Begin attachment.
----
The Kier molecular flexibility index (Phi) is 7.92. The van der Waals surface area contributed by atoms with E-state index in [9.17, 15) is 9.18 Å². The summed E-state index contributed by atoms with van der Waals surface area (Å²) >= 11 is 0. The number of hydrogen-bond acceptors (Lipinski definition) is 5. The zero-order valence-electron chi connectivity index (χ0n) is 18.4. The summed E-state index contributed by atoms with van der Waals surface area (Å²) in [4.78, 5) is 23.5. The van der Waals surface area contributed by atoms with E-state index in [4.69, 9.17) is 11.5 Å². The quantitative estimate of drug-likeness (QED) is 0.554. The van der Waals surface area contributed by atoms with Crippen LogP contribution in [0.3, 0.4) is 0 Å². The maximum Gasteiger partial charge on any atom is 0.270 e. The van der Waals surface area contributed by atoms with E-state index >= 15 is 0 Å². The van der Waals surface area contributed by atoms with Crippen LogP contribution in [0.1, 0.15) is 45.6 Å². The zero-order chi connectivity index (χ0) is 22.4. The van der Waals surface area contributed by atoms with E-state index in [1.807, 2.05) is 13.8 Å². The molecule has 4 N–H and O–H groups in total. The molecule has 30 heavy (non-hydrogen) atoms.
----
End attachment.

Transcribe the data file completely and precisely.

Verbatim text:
The Kier molecular flexibility index (Phi) is 7.92. The van der Waals surface area contributed by atoms with E-state index in [9.17, 15) is 9.18 Å². The summed E-state index contributed by atoms with van der Waals surface area (Å²) >= 11 is 0. The number of hydrogen-bond acceptors (Lipinski definition) is 5. The zero-order valence-electron chi connectivity index (χ0n) is 18.4. The summed E-state index contributed by atoms with van der Waals surface area (Å²) in [4.78, 5) is 23.5. The van der Waals surface area contributed by atoms with E-state index in [4.69, 9.17) is 11.5 Å². The quantitative estimate of drug-likeness (QED) is 0.554. The van der Waals surface area contributed by atoms with Crippen LogP contribution in [0.3, 0.4) is 0 Å². The maximum Gasteiger partial charge on any atom is 0.270 e. The van der Waals surface area contributed by atoms with E-state index >= 15 is 0 Å². The van der Waals surface area contributed by atoms with Crippen LogP contribution in [0.1, 0.15) is 45.6 Å². The zero-order chi connectivity index (χ0) is 22.4. The van der Waals surface area contributed by atoms with E-state index in [1.807, 2.05) is 13.8 Å². The molecule has 4 N–H and O–H groups in total. The molecule has 30 heavy (non-hydrogen) atoms.